For a good year now, Justin Huft and I have been writing a debate column called “Snark vs. Snark.” The premise was simple — take a topic, add a dash of satire, a heaping spoonful of cynicism and a whole lot of opinion, and format two equally absurd, equally sarcastic perspectives on an issue that just might touch on the truth. And while I’m not questioning the value, the enjoyment or the validity of those articles, I am beginning to think they’re a part of the problem.
Think about the past — America was always looking forward with optimism. Hope. We had the frontier to claim and map and explore. We had new lands to visit (albeit with some pretty unethical results). In the latter half of the 20th century, we even had the fucking moon. But now, what do we have? What’s our frontier?
The Internet. The extremists on 4chan, the cynics on reddit, the whiners on Tumblr. The overarching attitude online is one of rank bitterness and inclusivity. Judgment. A burgeoning desire to lampoon the norm and simultaneously abuse those who refuse to follow it.
Now, I’m not going to go on a rampage lambasting cynicism for all of the problems of this (or future) generations. There is a hell of a lot of absolutely sincere people out there that are doing absolutely no good whatsoever, and there is a pretty decent number of sarcastic jackasses who, overall, help to make this world a better place. But a world where that’s the prevailing attitude? To always be cynical and looking on the pessimistic side of things? How can a world function like that?
The great inventors and visionaries of the past, the philosophers and politicians who really set out to change things, had to believe that they could change things. That there was more to be done than simply sitting behind a computer screen and down-voting dissenting opinions with a neck-beardy “Meh.”
Right now in Turkey, there’s a revolution happening. Ordinary men and women, college students and retirees alike, are standing up against an oppressive government. People’s skulls are being cracked by exploding tear gas canisters. Compressed water guns are being employed to bring civilians expressing basic human rights to their knees. The Turkish media isn’t saying a damn thing about it, either. There’s hardly a gloomier current event to examine.
And yet, these people are not surrendering to snark. There are boys and girls in Guy Fawkes’ masks, but this isn’t an ironic revolution. The truncheons of the riot squads are real, but so are the cries of the revolutionaries. The groups of strangers who gather together to pull a fallen comrade from the ground as the tear gas spreads. The students who rescue a stray dog from a gaseous street and treat its swollen eyes and nose with bottled water, cleaning dried blood from its fur. The unnamed woman who stands before the SWAT teams with an open tray of pastries — not a peace offering, but not a “fuck you,” either.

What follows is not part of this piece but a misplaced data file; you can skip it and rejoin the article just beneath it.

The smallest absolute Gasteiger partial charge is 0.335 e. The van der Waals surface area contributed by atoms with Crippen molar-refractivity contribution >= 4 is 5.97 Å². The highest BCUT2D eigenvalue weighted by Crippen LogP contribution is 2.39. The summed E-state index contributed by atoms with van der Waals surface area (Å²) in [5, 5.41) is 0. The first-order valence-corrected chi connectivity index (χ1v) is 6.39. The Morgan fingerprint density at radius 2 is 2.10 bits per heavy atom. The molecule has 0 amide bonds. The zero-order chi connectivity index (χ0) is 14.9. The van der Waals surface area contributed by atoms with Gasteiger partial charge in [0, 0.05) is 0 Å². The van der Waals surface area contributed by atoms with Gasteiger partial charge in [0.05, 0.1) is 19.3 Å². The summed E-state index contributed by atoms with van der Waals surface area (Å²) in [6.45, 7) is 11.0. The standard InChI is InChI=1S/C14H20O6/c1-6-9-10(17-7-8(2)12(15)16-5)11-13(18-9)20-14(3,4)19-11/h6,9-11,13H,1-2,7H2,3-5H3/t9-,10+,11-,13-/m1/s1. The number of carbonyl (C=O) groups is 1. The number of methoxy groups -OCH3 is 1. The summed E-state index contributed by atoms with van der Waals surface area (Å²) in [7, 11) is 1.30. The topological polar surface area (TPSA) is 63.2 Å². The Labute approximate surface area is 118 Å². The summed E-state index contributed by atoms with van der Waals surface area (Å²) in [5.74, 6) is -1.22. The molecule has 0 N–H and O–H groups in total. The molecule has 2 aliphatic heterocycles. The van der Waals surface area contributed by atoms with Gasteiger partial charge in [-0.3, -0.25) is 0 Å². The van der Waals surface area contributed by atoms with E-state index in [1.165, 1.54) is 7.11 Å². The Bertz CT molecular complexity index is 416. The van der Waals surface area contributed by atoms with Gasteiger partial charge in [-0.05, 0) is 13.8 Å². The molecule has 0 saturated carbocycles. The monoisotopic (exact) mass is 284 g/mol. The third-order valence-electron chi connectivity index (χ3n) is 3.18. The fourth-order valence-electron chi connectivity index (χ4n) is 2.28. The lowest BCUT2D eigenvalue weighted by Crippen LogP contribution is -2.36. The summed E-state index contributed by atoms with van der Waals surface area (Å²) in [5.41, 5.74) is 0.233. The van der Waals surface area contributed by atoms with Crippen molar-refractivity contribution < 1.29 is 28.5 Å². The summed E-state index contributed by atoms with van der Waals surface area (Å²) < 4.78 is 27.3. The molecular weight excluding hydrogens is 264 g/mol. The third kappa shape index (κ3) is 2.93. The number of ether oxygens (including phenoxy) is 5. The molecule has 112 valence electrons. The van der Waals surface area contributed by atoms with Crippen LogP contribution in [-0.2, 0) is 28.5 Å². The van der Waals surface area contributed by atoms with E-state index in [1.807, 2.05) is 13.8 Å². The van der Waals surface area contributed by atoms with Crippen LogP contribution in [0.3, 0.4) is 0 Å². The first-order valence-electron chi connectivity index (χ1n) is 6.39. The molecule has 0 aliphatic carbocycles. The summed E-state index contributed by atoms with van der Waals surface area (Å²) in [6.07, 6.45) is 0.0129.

Because this isn’t Occupy Wall Street; this isn’t a disjointed hive-mind anti-establishment plea of littering and loitering. This is people fighting for fundamental human rights peaceably, and then stopping mid-protest to clean up the streets that the cops filled with their blood and garbage.
What I’m trying to say is, the revolution in Turkey is a good thing; its methods, its motives, its overall attitude of positivity in the face of unimaginable adversity. It’s an example of proactive optimism instead of passive pessimism.
But this is not to say that sarcasm does not have its place. I’ve had a good deal of fun being a snide Narcissist with Justin Huft, but if his Juvenalian Judgments this week makes any decent points, they come from a place of sincerity — even if their tone may not be as such. Irony is the spice of life, after all, and the cutting cynicism of a class clown or a talented comedian will always be not only welcome commentary, but a valuable part of our society. The trouble comes when this is the prevailing attitude, when pernicious, self-defeating cynicism or bitterness take ahold of the intellectual majority (or the entire majority).
The attitude of society’s revolutionaries and redeemers, its pundits and politicians should be that, in the end, when all of their work is done, that all will be well.
Ryan M. Cady is a third-year psychology and English double major. He can be reached at email@example.com.